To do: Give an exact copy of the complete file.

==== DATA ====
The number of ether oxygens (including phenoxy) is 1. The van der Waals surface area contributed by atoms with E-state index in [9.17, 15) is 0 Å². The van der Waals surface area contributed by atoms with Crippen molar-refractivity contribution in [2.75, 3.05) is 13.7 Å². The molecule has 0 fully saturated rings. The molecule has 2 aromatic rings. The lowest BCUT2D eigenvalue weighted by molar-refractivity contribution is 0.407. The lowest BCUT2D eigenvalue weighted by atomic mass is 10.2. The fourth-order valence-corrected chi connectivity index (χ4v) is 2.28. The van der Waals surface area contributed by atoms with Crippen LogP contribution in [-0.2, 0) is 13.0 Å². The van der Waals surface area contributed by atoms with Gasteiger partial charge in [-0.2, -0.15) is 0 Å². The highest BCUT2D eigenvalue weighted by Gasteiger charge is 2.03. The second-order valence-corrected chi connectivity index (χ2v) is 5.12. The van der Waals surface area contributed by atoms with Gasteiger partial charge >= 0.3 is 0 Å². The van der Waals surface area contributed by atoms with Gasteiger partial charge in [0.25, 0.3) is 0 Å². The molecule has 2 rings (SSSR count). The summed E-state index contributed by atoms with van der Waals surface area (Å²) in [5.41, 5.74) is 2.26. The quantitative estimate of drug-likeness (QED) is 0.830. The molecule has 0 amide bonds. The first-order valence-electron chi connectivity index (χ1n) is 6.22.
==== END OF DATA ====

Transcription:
The number of ether oxygens (including phenoxy) is 1. The van der Waals surface area contributed by atoms with E-state index in [9.17, 15) is 0 Å². The van der Waals surface area contributed by atoms with Crippen molar-refractivity contribution in [2.75, 3.05) is 13.7 Å². The molecule has 0 fully saturated rings. The molecule has 2 aromatic rings. The lowest BCUT2D eigenvalue weighted by molar-refractivity contribution is 0.407. The lowest BCUT2D eigenvalue weighted by atomic mass is 10.2. The fourth-order valence-corrected chi connectivity index (χ4v) is 2.28. The van der Waals surface area contributed by atoms with Crippen LogP contribution in [-0.2, 0) is 13.0 Å². The van der Waals surface area contributed by atoms with Gasteiger partial charge in [-0.2, -0.15) is 0 Å². The highest BCUT2D eigenvalue weighted by Gasteiger charge is 2.03. The second-order valence-corrected chi connectivity index (χ2v) is 5.12. The van der Waals surface area contributed by atoms with Gasteiger partial charge >= 0.3 is 0 Å². The van der Waals surface area contributed by atoms with Gasteiger partial charge in [0.25, 0.3) is 0 Å². The molecule has 2 rings (SSSR count). The summed E-state index contributed by atoms with van der Waals surface area (Å²) in [5.41, 5.74) is 2.26. The quantitative estimate of drug-likeness (QED) is 0.830. The molecule has 0 amide bonds. The first-order valence-electron chi connectivity index (χ1n) is 6.22.